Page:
The first inspiration, explored in the opening of Dust, are the trenches, and the men building them and living inside them.
Khan was intrigued by the thought that the men dug into the earth to build trenches, knowing that they were very likely to die as soon as they stepped out of them. “They were digging themselves into death”, he says. As the piece progresses, the male dancers disappear – slowly climbing and falling off the edge of the set.
The middle section of the work was inspired by the huge social shift towards women. “They needed weapons made for the war, they needed a huge workforce. I felt this shift in role was interesting”, says Khan.
In the final duet, Dust explores the relationship between them and their loved ones at the front: “The women knew they would be letting go of fathers, husbands, and sons; they might lose them. Yet they were making weapons that would kill others’ fathers, husbands, and sons. But in order for someone to live, someone else was putting their life on the line. That cyclical thing was what I wanted to explore.”
THE MOVEMENT AND CHOREOGRAPHY
Akram Khan’s background is the Indian classical dance kathak, and in contemporary dance.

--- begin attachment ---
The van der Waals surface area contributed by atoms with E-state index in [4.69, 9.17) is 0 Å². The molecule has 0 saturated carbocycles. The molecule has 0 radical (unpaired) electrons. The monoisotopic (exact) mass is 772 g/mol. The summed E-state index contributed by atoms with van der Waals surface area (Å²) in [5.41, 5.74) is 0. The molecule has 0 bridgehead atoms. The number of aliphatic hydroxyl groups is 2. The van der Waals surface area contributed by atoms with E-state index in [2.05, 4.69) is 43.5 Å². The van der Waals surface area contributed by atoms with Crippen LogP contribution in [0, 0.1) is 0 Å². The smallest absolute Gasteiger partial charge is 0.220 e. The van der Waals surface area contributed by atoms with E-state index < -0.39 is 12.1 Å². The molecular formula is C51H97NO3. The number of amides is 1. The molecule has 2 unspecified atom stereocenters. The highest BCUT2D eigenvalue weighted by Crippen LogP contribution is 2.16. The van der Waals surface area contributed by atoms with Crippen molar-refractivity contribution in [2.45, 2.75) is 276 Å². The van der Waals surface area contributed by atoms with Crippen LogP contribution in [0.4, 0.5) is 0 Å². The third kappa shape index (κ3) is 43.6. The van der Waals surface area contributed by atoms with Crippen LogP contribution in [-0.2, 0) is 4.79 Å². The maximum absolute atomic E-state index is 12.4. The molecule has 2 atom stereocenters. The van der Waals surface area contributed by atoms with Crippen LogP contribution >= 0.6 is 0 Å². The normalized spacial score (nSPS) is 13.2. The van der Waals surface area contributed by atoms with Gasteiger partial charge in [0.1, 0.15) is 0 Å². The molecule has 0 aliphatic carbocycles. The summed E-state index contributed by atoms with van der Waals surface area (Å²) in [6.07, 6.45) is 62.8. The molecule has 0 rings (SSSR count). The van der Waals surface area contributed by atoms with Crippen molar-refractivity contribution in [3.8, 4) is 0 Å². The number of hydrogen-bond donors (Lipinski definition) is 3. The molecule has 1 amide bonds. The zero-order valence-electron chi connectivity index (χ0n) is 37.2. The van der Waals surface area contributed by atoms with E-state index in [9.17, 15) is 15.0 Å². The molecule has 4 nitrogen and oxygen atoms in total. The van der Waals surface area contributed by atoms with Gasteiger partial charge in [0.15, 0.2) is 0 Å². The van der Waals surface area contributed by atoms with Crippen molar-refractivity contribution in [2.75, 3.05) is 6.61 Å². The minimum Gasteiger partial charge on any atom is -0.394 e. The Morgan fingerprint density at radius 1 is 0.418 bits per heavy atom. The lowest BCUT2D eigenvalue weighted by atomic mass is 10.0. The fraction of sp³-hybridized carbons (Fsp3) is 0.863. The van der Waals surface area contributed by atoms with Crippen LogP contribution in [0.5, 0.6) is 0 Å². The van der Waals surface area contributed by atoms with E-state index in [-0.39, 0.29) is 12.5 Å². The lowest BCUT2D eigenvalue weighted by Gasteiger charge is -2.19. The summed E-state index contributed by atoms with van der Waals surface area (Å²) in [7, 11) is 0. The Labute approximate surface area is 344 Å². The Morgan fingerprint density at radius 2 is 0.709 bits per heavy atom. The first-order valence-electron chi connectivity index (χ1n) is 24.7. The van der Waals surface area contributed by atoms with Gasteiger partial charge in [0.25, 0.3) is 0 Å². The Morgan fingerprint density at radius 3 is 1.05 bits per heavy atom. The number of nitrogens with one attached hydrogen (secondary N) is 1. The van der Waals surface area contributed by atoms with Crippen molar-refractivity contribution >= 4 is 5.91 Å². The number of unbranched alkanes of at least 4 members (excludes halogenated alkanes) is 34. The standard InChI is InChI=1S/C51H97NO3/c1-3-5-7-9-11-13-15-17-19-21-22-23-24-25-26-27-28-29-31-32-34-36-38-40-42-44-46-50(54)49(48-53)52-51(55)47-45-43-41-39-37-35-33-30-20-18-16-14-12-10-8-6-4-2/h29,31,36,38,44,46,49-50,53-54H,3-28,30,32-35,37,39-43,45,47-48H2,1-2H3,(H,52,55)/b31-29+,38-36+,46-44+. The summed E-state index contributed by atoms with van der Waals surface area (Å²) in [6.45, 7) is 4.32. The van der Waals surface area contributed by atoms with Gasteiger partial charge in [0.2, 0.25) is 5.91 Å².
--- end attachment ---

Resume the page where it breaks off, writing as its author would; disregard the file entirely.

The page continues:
When he worked with us on Dust, it was the first time he’d ever worked with a ballet company. What was it like to work with classical ballet dancers?
“I admire classical dancers, because I was trained classically too. I was not trying to make English National Ballet’s dancers into my dancers, but I was trying to find myself in their bodies. What ballet dancers can do is very different from what my own dancers do. It was very beautiful to see the transformation when they took my material and the essence of my aesthetic, and gave it something new. I also really wanted to emphasise the strength of the ballet body.”
The soundtrack of Dust was written by composer Jocelyn Pook, and is performed by English National Ballet Philharmonic.
The score includes the use of a recording from 1916. “I collect unusual recordings, and I’d had this recording of a soldier, Edward Dwyer, for a very long time”, says Pook. “He goes into that marching song: “we’re here because we’re here” set to the tune of Old Lang Syne. It’s very moving… a faint, distant voice from the past. Akram loved it and that was an idea for a starting point that I brought to the table right at the beginning of the process.”
Listen out also for another song: Pook decided to set the famous poem In Flanders Fields (by John McRae) to music, and recorded it with counter tenor Jonathan Peter Kenny. It can be heard in the final duet.
“I wanted to add some otherworldliness to it, and with Akram’s choreography, the lighting, the dancers, it just becomes something very special.”